Educator at the Museum of Science
What’s your Story?
I lived all over the US as a child. I’ve only been in Massachusetts since my last year of high school, but it’s where I chose to be as an adult and it’s what I identify with as ‘where I’m from’. I’ve spent most of my life searching for a sense of community that I never had as a child. I was fortunate to earn employment, early-on, at the Museum of Science, and I’ve been there for close to three decades, working in the educational outreach program for most of that time. I love what I do and it’s professionally been very fulfilling, but it was a community that ended at 5:00, and my search went on.
What do you make?
One of many wonderful aspects of my work is an opportunity to imagine, design, and build educational programming equipment. The creative side can be either individual or team-based but revolves around developing demonstrations or activities that teach scientific concepts in original, engrossing, and exciting ways. Then you need to come up with equipment that enables those goals in a scientifically accurate way, without creating misconceptions. It has to be light, compact/compactable, and easy to set up quickly. Finally, it has to be aesthetically pleasing. I was always awed by the work our master carpenters put into not just exhibits, but things like the cabinetry and hand railings. I wanted my creations to be equally professional, equally beautiful in their own right.
How did you get involved with Miranda’s Hearth?
I’d lost hope of ever making the personal connections I yearned for. But I’d occasionally stick my nose out of my shell and that’s how I met Tyler Trahan, a colleague at the Museum who, in an astonishingly short time, exposed me to Contra dancing; got me to mime a gas-attack victim on a subway platform at two in the morning; and brought me to Miranda’s Hearth for the first time. While Tyler smiled, socialized, and happily drummed a five-gallon bucket during the jam session at the end, I had a massive anxiety attack and meltdown because I was terrified that I had nothing in common with anyone.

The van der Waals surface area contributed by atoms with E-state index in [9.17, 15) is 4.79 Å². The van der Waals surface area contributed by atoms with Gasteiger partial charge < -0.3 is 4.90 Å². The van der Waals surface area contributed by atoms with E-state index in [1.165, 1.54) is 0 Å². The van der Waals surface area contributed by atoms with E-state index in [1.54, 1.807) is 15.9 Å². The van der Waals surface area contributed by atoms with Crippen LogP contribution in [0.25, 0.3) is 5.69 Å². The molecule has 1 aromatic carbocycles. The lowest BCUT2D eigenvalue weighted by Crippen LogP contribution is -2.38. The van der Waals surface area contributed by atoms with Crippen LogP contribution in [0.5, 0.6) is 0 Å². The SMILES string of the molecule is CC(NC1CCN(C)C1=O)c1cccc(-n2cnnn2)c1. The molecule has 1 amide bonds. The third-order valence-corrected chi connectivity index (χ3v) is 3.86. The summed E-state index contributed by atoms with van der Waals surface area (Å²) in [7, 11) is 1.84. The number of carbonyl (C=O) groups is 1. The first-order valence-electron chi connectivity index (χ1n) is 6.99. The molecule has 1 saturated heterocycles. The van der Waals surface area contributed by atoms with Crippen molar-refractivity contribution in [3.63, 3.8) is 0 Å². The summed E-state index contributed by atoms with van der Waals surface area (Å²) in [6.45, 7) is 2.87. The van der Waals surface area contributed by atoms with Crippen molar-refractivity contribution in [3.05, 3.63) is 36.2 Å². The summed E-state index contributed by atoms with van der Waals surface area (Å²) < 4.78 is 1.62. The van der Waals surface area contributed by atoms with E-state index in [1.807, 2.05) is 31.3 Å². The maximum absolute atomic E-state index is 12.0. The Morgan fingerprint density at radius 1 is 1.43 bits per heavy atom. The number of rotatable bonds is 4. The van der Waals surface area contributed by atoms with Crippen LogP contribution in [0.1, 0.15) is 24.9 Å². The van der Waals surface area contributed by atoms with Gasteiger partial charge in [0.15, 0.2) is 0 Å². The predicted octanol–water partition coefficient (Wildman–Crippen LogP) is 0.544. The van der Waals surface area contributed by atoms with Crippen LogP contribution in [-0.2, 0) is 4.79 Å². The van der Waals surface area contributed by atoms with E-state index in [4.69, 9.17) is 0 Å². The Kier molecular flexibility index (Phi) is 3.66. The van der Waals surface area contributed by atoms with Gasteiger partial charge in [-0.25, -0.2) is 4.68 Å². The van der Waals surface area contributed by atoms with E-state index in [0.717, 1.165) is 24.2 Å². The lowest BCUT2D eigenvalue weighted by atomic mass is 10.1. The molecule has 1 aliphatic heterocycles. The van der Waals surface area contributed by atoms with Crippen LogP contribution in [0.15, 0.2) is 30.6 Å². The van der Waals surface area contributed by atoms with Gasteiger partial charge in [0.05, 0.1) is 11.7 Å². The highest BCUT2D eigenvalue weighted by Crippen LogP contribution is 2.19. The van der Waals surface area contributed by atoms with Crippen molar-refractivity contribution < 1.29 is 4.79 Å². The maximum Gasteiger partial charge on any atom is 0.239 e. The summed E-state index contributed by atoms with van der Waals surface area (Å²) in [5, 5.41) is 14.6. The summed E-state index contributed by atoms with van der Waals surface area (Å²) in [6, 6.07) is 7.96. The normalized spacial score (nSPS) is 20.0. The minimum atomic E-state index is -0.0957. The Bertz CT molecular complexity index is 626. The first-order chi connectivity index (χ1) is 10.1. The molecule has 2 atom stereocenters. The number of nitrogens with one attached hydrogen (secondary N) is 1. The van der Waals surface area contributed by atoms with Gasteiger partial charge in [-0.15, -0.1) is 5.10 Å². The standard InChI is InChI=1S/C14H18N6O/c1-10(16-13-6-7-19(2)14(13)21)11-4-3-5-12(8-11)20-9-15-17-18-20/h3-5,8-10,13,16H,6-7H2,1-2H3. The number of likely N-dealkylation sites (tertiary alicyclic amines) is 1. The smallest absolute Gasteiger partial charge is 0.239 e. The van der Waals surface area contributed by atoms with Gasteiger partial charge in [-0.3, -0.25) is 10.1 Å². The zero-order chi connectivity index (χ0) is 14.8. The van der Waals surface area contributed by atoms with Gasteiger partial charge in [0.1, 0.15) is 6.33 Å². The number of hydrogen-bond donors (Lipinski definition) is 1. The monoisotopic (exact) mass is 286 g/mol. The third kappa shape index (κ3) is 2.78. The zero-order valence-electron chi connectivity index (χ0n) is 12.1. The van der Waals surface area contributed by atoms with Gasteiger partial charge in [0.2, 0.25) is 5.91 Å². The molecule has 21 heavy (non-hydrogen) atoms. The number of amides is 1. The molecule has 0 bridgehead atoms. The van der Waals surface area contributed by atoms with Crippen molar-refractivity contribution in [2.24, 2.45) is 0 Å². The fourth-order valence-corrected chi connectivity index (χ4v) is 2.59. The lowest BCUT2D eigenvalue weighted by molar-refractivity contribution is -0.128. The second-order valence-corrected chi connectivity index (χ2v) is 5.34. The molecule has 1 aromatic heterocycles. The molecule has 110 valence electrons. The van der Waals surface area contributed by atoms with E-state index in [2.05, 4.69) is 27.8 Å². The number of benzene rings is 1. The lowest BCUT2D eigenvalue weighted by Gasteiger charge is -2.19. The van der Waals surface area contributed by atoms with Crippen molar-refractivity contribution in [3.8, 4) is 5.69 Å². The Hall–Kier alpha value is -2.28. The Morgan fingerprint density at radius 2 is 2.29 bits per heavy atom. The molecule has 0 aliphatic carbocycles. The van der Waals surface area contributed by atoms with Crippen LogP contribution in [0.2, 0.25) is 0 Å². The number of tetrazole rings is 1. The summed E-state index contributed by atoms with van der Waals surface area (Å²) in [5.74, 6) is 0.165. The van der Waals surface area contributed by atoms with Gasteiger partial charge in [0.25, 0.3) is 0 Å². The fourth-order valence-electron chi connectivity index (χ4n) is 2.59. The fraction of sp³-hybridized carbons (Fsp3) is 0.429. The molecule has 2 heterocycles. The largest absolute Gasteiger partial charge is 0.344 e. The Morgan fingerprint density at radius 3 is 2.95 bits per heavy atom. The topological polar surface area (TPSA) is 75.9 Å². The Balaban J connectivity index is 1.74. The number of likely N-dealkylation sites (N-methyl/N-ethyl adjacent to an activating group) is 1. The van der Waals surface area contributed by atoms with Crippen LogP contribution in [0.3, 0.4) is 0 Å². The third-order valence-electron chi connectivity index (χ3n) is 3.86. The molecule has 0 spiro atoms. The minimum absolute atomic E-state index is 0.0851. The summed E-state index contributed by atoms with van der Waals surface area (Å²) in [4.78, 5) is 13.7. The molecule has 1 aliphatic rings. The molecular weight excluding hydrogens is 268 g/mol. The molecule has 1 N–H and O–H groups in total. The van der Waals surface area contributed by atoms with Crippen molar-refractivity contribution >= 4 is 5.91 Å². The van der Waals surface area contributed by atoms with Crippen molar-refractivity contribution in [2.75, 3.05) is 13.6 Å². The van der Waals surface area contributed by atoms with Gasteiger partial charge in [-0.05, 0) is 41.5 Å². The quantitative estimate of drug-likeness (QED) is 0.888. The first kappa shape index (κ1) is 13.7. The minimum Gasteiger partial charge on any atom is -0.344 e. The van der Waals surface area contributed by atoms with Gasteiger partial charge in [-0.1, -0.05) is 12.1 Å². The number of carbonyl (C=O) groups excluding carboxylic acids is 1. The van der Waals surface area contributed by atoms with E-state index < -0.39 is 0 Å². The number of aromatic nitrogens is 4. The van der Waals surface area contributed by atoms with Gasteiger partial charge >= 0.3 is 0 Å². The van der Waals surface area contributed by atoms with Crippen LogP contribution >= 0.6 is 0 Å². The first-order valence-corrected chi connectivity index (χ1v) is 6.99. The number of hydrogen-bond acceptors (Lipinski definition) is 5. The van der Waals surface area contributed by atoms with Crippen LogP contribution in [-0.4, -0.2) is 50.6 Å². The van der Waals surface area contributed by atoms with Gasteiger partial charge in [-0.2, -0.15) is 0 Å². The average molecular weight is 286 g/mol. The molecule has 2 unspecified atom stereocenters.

On the subway home, I expected Tyler and another new friend to quietly give up on me. Instead they consoled me, and convinced me that I could change if I wanted to. That I could have a place in this community, or any other I enjoyed, if I was brave and started to believe in myself. I decided at that moment to stop waiting for what I wanted to come to me. And because I’d found it so intimidating, I started with Miranda’s Hearth, by asking Miranda if I could volunteer to help build her Tiny House. Even though she didn’t know me from Bigfoot, she assented. And I discovered a wonderful group of people that were friendly and kind; with fascinating stories and experiences; utterly down-to-Earth despite formidable talents and skills. People who’ve helped me learn, supported me as I’ve grown, and given me the confidence to explore other creative impulses, like singing and drawing. People who felt I had value in their community.
I’m not an artist. I hope to continually improve my creative skills, and to eventually touch people in new emotional ways that aren’t chained to the goal of teaching science. But I belong in Miranda’s Hearth, because the ultimate goal is to just make something, make anything; and what it’s helped me to make is a new and happy self.